At its heart Wrath of God is a human story centred upon one woman’s claustrophobic existence that has seen her life raped through a loveless deprivation. Anne is the eternal victim, and is vilified and condemned for desiring the most human of desires. Day of Wrath is Dreyer’s tale of supernatural domesticity, women divided and condemnation of a victim’s attempts to escape her claustrophobic and loveless prison.

Ordet (1955)

Spiralling outward from Day of Wrath, here Dreyer reimagines the parables whose subject are of faith in what one cannot see. To discuss the theme of domesticity in Dreyer’s filmography, Day of Wrath and Ordet together form an integral sequence in which the former’s paranoia and blind faith in the supernatural is offset by the supernatural emerging from the shadows and revealing itself in the latter.

While the domestic stage was shrouded in shadows of death and murder in Wrath of God (life taken), Ordet illuminates these shadows to be the giver of life. But before these shadows are dismissed, Dreyer looks at domesticity in a broader sense, specifically the expansion of the domestic through marriage. Here Dreyer explores how religion in the hands of its followers has the potential to be a means of division: exclusive rather than inclusive.

If Day of Wrath is centred around fractured domesticity, then Ordet returns Dreyer to his earlier preoccupation: its preservation. But just as the family is a central figure within religion – The Holy Family – so too does Dreyer centre his exploration of faith and the supernatural upon the strong nucleus of his own narrative families.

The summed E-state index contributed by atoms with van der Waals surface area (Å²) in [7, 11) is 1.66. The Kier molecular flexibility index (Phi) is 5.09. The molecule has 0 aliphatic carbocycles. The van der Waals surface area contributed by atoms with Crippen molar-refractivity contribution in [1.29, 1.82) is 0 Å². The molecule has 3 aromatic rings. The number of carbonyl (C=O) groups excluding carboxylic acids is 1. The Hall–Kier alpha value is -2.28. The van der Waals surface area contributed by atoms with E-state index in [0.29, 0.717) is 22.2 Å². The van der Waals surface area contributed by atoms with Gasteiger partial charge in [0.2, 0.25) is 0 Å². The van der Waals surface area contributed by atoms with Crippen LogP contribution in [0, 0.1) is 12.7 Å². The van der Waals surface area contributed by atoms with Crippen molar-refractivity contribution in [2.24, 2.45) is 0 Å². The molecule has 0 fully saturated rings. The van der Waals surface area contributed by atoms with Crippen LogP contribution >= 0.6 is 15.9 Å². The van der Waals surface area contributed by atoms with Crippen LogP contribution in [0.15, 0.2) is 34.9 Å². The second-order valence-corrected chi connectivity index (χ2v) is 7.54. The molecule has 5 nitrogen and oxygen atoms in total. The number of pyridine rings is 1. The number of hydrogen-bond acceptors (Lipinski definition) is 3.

Gertrud (1964)

Dreyer’s final bow before the curtain descends shares an intriguing relationship with these three earlier films. But on reflection perhaps the ultimate journey from Master of the House to Gertrud is the willingness of a husband to transform himself to a woman’s uncompromising stubbornness. And if Day of Wrath and Ordet were an exploration of faith, religion and the supernatural, then Master of the House and Gertrud bookend the study of the irrational with the rational.

As the final curtain on the domestic stage is readied to drop, what we witness in Gertrud is a duel between domesticity and Gertrud who fervently pursues love, and the desire to be the most desired part of her husband’s life. Gertrud looks back to the determined Anne, and while she may possess a greater independence to pursue her own course, both when the opportunity is there pursue with fervour that which they most desire: unconditional love. But this is where the comparison ends, as similarly to the distinctions between Wrath of God and Ordet, Anne breathes life into domesticity whilst Gertrud taketh its life. And so Gertrud shares a tragic fate, although a more subdued one compared to her predecessor.

Alongside Day of Wrath’s pessimistic ending, Gertrud offsets the optimistic endings of Master of the House and Ordet, symbolic of that journey: the ebb and flow of happiness and suffering.

The Carl Dreyer Collection is available now via shop.bfi.org.uk

Published 24 Apr 2015

Tags: Danish Cinema

Suggested For You

How Mean Streets changed the face of American cinema

By Paul Risker

With Martin Scorsese’s seminal crime drama finally out on Blu-ray, we gauge the film’s enduring influence.

How London became Alfred Hitchcock’s greatest character

By Ivan Radford

The director’s deep affection for his home city can be felt throughout his revered body of work.

Little White Lies Logo

About Little White Lies

Little White Lies was established in 2005 as a bi-monthly print magazine committed to championing great movies and the talented people who make them. Combining cutting-edge design, illustration and journalism, we’ve been described as being “at the vanguard of the independent publishing movement.” Our reviews feature a unique tripartite ranking system that captures the different aspects of the movie-going experience. We believe in Truth & Movies.